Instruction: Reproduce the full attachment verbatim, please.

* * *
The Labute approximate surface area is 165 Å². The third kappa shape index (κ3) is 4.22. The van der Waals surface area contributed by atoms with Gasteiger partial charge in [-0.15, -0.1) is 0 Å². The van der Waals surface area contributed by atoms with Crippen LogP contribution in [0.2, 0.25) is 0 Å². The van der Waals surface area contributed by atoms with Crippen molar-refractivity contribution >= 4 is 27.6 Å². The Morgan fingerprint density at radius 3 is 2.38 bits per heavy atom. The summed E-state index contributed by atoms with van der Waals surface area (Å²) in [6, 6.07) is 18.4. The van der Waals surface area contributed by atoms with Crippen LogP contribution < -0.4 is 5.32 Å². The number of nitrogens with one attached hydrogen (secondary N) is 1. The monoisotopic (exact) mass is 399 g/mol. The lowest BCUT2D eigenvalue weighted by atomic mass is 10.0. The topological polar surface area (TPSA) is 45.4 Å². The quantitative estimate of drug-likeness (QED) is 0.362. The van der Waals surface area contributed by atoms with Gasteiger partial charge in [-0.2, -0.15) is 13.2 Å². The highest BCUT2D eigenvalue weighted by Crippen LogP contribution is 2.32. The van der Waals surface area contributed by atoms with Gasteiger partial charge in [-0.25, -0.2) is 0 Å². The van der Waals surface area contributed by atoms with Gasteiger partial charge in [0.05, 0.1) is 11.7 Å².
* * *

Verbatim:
The Labute approximate surface area is 165 Å². The third kappa shape index (κ3) is 4.22. The van der Waals surface area contributed by atoms with Gasteiger partial charge in [-0.15, -0.1) is 0 Å². The van der Waals surface area contributed by atoms with Crippen LogP contribution in [0.2, 0.25) is 0 Å². The van der Waals surface area contributed by atoms with Crippen molar-refractivity contribution >= 4 is 27.6 Å². The Morgan fingerprint density at radius 3 is 2.38 bits per heavy atom. The summed E-state index contributed by atoms with van der Waals surface area (Å²) in [6, 6.07) is 18.4. The van der Waals surface area contributed by atoms with Crippen LogP contribution < -0.4 is 5.32 Å². The number of nitrogens with one attached hydrogen (secondary N) is 1. The monoisotopic (exact) mass is 399 g/mol. The lowest BCUT2D eigenvalue weighted by atomic mass is 10.0. The topological polar surface area (TPSA) is 45.4 Å². The quantitative estimate of drug-likeness (QED) is 0.362. The van der Waals surface area contributed by atoms with Gasteiger partial charge in [-0.2, -0.15) is 13.2 Å². The highest BCUT2D eigenvalue weighted by Crippen LogP contribution is 2.32. The van der Waals surface area contributed by atoms with Gasteiger partial charge in [-0.25, -0.2) is 0 Å². The van der Waals surface area contributed by atoms with Gasteiger partial charge in [0.05, 0.1) is 11.7 Å².